By the way, if you have an opinion on the fate of the Dictionary Girls let me know.
So, Calla started out as a hip-hop infused paper doll project born out of my own ignorance of the genre. I don’t think that, in the end, she looks terribly hip-hop, but I did my best.
Calla began when one of my student workers and I got into a conversation about Chicago hip-hop style that ended with her giving me the names of several brands including Apple Bottoms, Rocawear and Baby Phat. Using their designs as a starting point, I carefully researched and then drew Calla’s face.
For the next three days, I’ll be posting a different version of this paper doll in color each day.
Somewhere between the “head” being drawn and the clothing being drawn my own natural inclination for pin-tucks and pleats took over. So… I guess Calla is less of a hip-hop paper doll than she was meant to be. I still think she’s really really cute.
Each of these swatches is a little different. And each one was adapted and became one set of colors I used when coloring a version of Calla including the skin and hair colors, but not the eye or lip colors.
I’m curious about which one people like the best, so I have a poll in the sidebar. It will be up for a few days. 🙂
As I mentioned last month, I have been very interested in the 1940s lately. It’s not a period that I’ve been interested in normally, but watching a rather lot of Foyle’s War has infected me, I suppose.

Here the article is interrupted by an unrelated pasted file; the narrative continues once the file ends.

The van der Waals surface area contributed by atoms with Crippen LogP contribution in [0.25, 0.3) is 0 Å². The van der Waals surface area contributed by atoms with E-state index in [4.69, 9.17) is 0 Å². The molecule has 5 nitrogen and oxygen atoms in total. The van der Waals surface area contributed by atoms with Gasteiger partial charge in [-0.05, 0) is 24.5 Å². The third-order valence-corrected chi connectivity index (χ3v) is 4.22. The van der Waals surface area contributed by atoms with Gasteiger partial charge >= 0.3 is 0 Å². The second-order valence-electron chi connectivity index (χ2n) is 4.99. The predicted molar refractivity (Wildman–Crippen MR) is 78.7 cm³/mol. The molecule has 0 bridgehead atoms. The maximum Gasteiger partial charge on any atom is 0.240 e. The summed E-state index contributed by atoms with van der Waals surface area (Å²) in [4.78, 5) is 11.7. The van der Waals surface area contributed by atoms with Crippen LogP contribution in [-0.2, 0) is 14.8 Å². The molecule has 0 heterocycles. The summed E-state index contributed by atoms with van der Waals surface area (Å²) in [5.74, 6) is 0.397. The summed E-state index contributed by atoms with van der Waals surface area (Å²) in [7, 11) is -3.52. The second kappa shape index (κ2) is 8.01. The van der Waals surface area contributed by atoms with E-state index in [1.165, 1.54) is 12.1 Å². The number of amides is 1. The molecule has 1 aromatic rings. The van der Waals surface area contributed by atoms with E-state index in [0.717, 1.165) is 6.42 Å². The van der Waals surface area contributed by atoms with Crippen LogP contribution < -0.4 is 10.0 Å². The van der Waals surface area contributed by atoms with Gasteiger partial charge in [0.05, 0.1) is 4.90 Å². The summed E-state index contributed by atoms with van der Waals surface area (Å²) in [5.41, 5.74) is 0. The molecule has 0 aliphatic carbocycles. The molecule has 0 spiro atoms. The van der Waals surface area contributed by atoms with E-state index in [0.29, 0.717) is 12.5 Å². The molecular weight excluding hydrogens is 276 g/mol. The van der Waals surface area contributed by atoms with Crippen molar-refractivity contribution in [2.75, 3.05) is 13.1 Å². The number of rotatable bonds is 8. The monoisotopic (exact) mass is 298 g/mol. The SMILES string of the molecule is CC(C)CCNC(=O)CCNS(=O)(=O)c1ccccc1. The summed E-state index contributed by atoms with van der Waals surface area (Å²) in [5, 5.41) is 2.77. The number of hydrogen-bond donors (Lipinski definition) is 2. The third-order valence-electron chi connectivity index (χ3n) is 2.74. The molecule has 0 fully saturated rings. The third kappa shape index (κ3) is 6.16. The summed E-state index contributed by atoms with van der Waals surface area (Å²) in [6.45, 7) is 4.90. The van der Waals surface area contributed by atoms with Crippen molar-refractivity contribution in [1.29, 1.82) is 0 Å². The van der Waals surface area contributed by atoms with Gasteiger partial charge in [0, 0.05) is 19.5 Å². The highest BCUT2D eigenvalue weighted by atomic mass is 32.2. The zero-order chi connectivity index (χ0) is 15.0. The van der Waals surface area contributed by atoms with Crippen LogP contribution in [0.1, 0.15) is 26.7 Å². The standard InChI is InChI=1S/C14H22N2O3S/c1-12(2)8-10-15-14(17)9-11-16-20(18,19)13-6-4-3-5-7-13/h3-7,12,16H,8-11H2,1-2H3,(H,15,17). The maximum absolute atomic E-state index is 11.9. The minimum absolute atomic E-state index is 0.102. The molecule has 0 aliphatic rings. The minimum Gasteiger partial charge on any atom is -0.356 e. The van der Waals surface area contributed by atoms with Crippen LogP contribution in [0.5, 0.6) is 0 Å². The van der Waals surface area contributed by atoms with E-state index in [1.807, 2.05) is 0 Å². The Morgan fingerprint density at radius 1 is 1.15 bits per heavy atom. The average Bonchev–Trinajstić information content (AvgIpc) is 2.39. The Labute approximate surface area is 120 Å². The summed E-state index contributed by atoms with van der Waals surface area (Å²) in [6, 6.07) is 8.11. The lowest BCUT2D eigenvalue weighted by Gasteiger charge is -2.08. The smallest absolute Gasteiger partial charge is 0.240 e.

The thing about the 1940s, which makes it a little difficult, is that in the middle of the decade there’s a rather important event known as World War II (though I tend to share the view of scholars who argue there weren’t two wars, but rather one war with a twenty year cease fire in the middle). The full skirted suit is of the style that came out of the war in 1947, thanks to Dior’s New Look. The other suit jacket and skirt are both based on the short lived fabric restrictions known as “Uility clothing” in England. In fact, these restrictions are one of the reasons vest for men fell out of fashion in the United States and England.
I’m pleased about this set, though her hair isn’t quite right. I have trouble with hair and I think something about the style makes her look somewhat… angry.